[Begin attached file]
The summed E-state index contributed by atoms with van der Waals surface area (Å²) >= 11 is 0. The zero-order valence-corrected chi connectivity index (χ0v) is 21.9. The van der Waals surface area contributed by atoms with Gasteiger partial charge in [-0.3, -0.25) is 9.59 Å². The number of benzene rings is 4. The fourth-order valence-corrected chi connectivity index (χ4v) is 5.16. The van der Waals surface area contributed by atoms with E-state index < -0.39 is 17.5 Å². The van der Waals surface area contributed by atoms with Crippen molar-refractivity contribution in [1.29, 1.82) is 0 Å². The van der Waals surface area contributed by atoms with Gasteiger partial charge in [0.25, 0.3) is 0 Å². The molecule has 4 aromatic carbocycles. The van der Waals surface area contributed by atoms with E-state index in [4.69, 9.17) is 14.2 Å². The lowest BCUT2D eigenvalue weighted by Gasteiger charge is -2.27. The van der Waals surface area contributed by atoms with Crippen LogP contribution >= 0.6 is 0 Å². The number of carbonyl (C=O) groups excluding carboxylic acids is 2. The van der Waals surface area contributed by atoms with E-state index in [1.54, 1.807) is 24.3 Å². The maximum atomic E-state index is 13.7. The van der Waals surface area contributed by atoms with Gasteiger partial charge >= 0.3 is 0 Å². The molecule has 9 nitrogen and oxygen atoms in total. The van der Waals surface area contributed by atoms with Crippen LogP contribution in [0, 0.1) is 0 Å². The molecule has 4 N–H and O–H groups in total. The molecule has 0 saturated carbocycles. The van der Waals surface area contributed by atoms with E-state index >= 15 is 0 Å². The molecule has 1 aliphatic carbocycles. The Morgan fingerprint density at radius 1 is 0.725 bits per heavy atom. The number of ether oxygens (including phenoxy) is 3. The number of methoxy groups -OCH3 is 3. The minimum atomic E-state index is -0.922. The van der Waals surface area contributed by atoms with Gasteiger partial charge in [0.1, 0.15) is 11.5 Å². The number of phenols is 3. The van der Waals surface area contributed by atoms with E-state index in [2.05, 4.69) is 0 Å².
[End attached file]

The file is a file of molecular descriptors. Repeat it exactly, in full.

The summed E-state index contributed by atoms with van der Waals surface area (Å²) >= 11 is 0. The zero-order valence-corrected chi connectivity index (χ0v) is 21.9. The van der Waals surface area contributed by atoms with Gasteiger partial charge in [-0.3, -0.25) is 9.59 Å². The number of benzene rings is 4. The fourth-order valence-corrected chi connectivity index (χ4v) is 5.16. The van der Waals surface area contributed by atoms with E-state index < -0.39 is 17.5 Å². The van der Waals surface area contributed by atoms with Crippen molar-refractivity contribution in [1.29, 1.82) is 0 Å². The van der Waals surface area contributed by atoms with Gasteiger partial charge in [0.25, 0.3) is 0 Å². The molecule has 4 aromatic carbocycles. The van der Waals surface area contributed by atoms with E-state index in [4.69, 9.17) is 14.2 Å². The lowest BCUT2D eigenvalue weighted by Gasteiger charge is -2.27. The van der Waals surface area contributed by atoms with Crippen LogP contribution >= 0.6 is 0 Å². The number of carbonyl (C=O) groups excluding carboxylic acids is 2. The van der Waals surface area contributed by atoms with E-state index in [1.54, 1.807) is 24.3 Å². The maximum atomic E-state index is 13.7. The van der Waals surface area contributed by atoms with Gasteiger partial charge >= 0.3 is 0 Å². The molecule has 9 nitrogen and oxygen atoms in total. The van der Waals surface area contributed by atoms with Crippen LogP contribution in [0, 0.1) is 0 Å². The molecule has 4 N–H and O–H groups in total. The molecule has 0 saturated carbocycles. The van der Waals surface area contributed by atoms with E-state index >= 15 is 0 Å². The molecule has 1 aliphatic carbocycles. The Morgan fingerprint density at radius 1 is 0.725 bits per heavy atom. The number of ether oxygens (including phenoxy) is 3. The number of methoxy groups -OCH3 is 3. The minimum atomic E-state index is -0.922. The van der Waals surface area contributed by atoms with Gasteiger partial charge in [0.1, 0.15) is 11.5 Å². The number of phenols is 3. The van der Waals surface area contributed by atoms with E-state index in [2.05, 4.69) is 0 Å².